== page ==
Figure 3. Predicted effects on the distribution of bladderwrack, eelgrass and recruitment areas of perch and pikeperch as a response to changes in water transparency according to a set of eutrophication scenarios. Curves show percentage change in areal cover with changes in Secchi depth, where numbers on x-axis denote % deviation from current Secchi depth level. Dotted lines show standard errors of predictions from three separate modelling methods. The arrows indicate, from left to right, the Secchi depth changes according to the scenarios business-as-usual (BAU), Baltic Sea Action Plan (BSAP) target and reference levels.
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The business-as-usual scenario, involving a 10% decrease in Secchi depth, predicted changes in species distributions ranging from a 16 ± 1·5% (mean ± SE) increase for pikeperch to a 44 ± 13% decrease for perch, with decreases also for bladderwrack and eelgrass. An increase in Secchi depth to the BSAP target level (+11%) again predicted stronger average responses in the fish, with a decrease in pikeperch recruitment areas by 15 ± 1·0% and an increase in perch recruitment areas by 46 ± 20%. The distribution area of bladderwrack increased by 14 ± 6·0% in the BSAP target scenario, while for eelgrass there was a large discrepancy between the methods and no clear trend. The responses in species distributions showed only weak signs of levelling off towards the BSAP reference-level scenario, indicating that larger increases in water transparency than the BSAP target would continue to change species distributions more or less linearly. For the two fish species and bladderwrack, reaching the BSAP reference level of Secchi depth, corresponding to an increase by 48%, is predicted to change distribution areas by 52–215%.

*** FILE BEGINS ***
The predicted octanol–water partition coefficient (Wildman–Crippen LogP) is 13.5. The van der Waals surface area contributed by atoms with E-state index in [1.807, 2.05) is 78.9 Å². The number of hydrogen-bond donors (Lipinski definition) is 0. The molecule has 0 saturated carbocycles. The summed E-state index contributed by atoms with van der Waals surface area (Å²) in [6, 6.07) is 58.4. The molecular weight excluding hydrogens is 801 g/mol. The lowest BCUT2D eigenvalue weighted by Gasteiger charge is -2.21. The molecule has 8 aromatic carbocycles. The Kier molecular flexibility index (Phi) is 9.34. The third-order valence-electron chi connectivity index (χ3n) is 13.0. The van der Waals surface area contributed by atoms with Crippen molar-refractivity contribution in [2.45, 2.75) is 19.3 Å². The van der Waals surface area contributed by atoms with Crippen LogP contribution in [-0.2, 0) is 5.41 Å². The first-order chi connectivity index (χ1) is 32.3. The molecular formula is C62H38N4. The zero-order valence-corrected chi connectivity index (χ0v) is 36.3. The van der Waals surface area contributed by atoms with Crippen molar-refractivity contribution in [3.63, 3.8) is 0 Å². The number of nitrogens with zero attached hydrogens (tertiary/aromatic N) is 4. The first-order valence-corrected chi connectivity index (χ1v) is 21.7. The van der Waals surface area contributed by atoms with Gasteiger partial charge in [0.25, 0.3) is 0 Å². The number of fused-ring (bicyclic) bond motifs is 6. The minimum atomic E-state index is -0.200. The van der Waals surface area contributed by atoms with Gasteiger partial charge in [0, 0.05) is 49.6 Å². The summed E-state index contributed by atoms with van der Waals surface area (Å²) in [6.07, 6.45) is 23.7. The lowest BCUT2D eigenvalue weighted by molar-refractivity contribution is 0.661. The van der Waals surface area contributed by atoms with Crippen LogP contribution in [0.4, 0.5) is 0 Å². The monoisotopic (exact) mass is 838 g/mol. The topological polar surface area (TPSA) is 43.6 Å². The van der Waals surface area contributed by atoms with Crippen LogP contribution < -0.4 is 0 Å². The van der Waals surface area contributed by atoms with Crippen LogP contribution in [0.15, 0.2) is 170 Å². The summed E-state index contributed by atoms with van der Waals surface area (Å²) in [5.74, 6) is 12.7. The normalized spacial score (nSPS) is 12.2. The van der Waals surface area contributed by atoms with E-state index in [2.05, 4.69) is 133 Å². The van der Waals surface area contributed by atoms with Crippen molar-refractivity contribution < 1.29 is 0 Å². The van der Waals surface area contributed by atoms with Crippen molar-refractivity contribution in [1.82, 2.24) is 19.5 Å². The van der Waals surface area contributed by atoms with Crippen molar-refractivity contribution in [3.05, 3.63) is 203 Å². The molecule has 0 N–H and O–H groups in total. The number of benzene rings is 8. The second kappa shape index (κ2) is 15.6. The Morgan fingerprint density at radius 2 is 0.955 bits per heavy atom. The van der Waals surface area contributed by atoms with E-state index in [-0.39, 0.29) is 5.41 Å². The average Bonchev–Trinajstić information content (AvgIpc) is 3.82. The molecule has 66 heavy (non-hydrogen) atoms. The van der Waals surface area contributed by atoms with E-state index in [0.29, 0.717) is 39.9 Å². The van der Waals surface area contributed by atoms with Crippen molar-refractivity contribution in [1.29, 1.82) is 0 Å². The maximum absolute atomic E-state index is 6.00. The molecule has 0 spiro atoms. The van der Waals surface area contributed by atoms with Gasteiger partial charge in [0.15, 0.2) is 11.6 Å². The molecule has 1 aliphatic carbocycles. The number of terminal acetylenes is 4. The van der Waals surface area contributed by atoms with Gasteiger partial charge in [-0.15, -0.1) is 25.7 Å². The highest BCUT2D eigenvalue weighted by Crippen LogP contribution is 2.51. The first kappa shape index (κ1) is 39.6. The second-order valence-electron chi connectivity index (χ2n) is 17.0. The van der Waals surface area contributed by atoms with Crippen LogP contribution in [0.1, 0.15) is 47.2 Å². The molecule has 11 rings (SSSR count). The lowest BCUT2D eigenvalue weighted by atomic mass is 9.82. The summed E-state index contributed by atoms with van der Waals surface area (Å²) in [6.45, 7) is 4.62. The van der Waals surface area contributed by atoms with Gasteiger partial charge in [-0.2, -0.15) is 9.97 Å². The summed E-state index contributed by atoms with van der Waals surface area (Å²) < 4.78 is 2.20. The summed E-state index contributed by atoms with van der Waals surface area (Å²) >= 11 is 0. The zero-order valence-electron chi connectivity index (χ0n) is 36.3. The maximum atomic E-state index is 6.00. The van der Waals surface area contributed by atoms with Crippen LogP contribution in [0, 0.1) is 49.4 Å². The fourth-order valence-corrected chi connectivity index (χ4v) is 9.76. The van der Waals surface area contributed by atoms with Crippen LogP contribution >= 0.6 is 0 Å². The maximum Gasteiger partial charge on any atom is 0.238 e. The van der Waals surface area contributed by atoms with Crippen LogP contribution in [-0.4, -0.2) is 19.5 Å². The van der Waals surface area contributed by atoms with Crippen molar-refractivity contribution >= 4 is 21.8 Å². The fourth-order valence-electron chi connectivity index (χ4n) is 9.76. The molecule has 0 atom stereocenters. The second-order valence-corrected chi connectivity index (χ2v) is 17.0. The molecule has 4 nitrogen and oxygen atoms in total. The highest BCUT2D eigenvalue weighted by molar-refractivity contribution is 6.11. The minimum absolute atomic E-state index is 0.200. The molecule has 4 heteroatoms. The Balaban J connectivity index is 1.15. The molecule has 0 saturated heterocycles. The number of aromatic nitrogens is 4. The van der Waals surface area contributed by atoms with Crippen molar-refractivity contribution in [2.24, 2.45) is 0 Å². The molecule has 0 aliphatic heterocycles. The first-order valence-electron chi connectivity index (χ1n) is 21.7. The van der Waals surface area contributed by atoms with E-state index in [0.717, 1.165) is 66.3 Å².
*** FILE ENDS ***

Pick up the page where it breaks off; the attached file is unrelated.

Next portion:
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By utilizing water transparency as a predictor in the models, we show how SDM can be used to predict changes in the distribution of key species in the Baltic Sea as a response to changes in eutrophication status. The analyses suggest that we can expect notable effects on the distribution of species if the Baltic Sea Action Plan targets are reached, and that there will be large differences in response among species. A lowered nutrient load, accompanied by an increasing water transparency, is predicted to cause an increase in the areal cover of bladderwrack, while eelgrass would remain largely unaffected. For fish, recruitment areas of perch are predicted to increase strongly, while recruitment areas of pikeperch would likely decrease. It is important to note that a change in the availability of recruitment areas for fish is not necessarily manifested in a change in stock sizes, if recruitment areas are not limiting population growth (Levin & Stunz 2005). For these two species, however, there is a strong positive relationship between the availability of recruitment areas and the size of the adult stocks (G. Sundblad , U. Bergström, A. Sandström , P. Eklöv, unpublished data), suggesting that the predicted changes would have significant effects on population sizes.